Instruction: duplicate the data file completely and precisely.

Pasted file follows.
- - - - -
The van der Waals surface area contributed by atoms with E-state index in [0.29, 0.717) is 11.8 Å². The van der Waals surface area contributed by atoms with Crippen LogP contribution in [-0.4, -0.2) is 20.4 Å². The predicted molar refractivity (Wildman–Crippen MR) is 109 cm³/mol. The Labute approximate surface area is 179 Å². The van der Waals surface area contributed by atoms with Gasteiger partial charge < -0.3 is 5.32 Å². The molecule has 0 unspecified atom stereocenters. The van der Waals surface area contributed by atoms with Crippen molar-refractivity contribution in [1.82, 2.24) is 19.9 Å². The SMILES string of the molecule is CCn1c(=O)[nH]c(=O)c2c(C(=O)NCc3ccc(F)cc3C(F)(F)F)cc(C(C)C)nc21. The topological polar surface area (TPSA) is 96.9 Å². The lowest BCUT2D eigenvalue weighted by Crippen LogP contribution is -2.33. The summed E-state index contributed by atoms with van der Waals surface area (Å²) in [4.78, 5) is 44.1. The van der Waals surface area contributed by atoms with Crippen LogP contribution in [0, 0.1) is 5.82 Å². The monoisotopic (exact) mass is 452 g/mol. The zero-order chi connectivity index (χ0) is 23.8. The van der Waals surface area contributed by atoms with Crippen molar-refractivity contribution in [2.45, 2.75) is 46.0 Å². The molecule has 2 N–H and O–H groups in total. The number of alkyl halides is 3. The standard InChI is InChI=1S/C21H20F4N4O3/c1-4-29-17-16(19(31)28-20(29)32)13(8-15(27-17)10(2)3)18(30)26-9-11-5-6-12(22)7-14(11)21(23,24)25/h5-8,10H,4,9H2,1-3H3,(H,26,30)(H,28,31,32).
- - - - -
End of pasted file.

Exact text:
The van der Waals surface area contributed by atoms with E-state index in [0.29, 0.717) is 11.8 Å². The van der Waals surface area contributed by atoms with Crippen LogP contribution in [-0.4, -0.2) is 20.4 Å². The predicted molar refractivity (Wildman–Crippen MR) is 109 cm³/mol. The Labute approximate surface area is 179 Å². The van der Waals surface area contributed by atoms with Gasteiger partial charge < -0.3 is 5.32 Å². The molecule has 0 unspecified atom stereocenters. The van der Waals surface area contributed by atoms with Crippen molar-refractivity contribution in [1.82, 2.24) is 19.9 Å². The SMILES string of the molecule is CCn1c(=O)[nH]c(=O)c2c(C(=O)NCc3ccc(F)cc3C(F)(F)F)cc(C(C)C)nc21. The topological polar surface area (TPSA) is 96.9 Å². The lowest BCUT2D eigenvalue weighted by Crippen LogP contribution is -2.33. The summed E-state index contributed by atoms with van der Waals surface area (Å²) in [4.78, 5) is 44.1. The van der Waals surface area contributed by atoms with Crippen LogP contribution in [0, 0.1) is 5.82 Å². The monoisotopic (exact) mass is 452 g/mol. The zero-order chi connectivity index (χ0) is 23.8. The van der Waals surface area contributed by atoms with Crippen molar-refractivity contribution in [2.45, 2.75) is 46.0 Å². The molecule has 2 N–H and O–H groups in total. The number of alkyl halides is 3. The standard InChI is InChI=1S/C21H20F4N4O3/c1-4-29-17-16(19(31)28-20(29)32)13(8-15(27-17)10(2)3)18(30)26-9-11-5-6-12(22)7-14(11)21(23,24)25/h5-8,10H,4,9H2,1-3H3,(H,26,30)(H,28,31,32).